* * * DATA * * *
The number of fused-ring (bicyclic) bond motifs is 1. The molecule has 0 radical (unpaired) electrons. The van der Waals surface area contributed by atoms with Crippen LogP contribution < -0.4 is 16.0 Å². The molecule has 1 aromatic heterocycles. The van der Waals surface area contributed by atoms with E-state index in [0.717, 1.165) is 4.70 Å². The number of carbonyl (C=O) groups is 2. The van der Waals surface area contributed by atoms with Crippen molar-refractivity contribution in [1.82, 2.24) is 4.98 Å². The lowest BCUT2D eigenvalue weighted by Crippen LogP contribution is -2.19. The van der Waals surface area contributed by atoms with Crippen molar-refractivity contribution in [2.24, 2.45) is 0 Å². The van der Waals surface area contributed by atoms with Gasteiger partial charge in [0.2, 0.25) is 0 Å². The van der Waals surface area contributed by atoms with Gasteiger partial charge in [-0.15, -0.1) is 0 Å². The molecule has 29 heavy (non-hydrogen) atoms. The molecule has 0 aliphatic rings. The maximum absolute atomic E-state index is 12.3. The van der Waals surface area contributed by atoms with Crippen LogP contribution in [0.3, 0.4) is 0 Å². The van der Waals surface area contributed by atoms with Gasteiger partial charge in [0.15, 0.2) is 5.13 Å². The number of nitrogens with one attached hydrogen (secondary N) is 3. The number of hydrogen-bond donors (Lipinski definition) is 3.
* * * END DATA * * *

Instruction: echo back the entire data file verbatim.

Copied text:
The number of fused-ring (bicyclic) bond motifs is 1. The molecule has 0 radical (unpaired) electrons. The van der Waals surface area contributed by atoms with Crippen LogP contribution < -0.4 is 16.0 Å². The molecule has 1 aromatic heterocycles. The van der Waals surface area contributed by atoms with E-state index in [0.717, 1.165) is 4.70 Å². The number of carbonyl (C=O) groups is 2. The van der Waals surface area contributed by atoms with Crippen molar-refractivity contribution in [1.82, 2.24) is 4.98 Å². The lowest BCUT2D eigenvalue weighted by Crippen LogP contribution is -2.19. The van der Waals surface area contributed by atoms with Crippen molar-refractivity contribution in [2.24, 2.45) is 0 Å². The van der Waals surface area contributed by atoms with Gasteiger partial charge in [0.2, 0.25) is 0 Å². The van der Waals surface area contributed by atoms with Gasteiger partial charge in [-0.15, -0.1) is 0 Å². The molecule has 29 heavy (non-hydrogen) atoms. The molecule has 0 aliphatic rings. The maximum absolute atomic E-state index is 12.3. The van der Waals surface area contributed by atoms with Crippen LogP contribution in [0.3, 0.4) is 0 Å². The van der Waals surface area contributed by atoms with Gasteiger partial charge in [0.15, 0.2) is 5.13 Å². The number of nitrogens with one attached hydrogen (secondary N) is 3. The number of hydrogen-bond donors (Lipinski definition) is 3.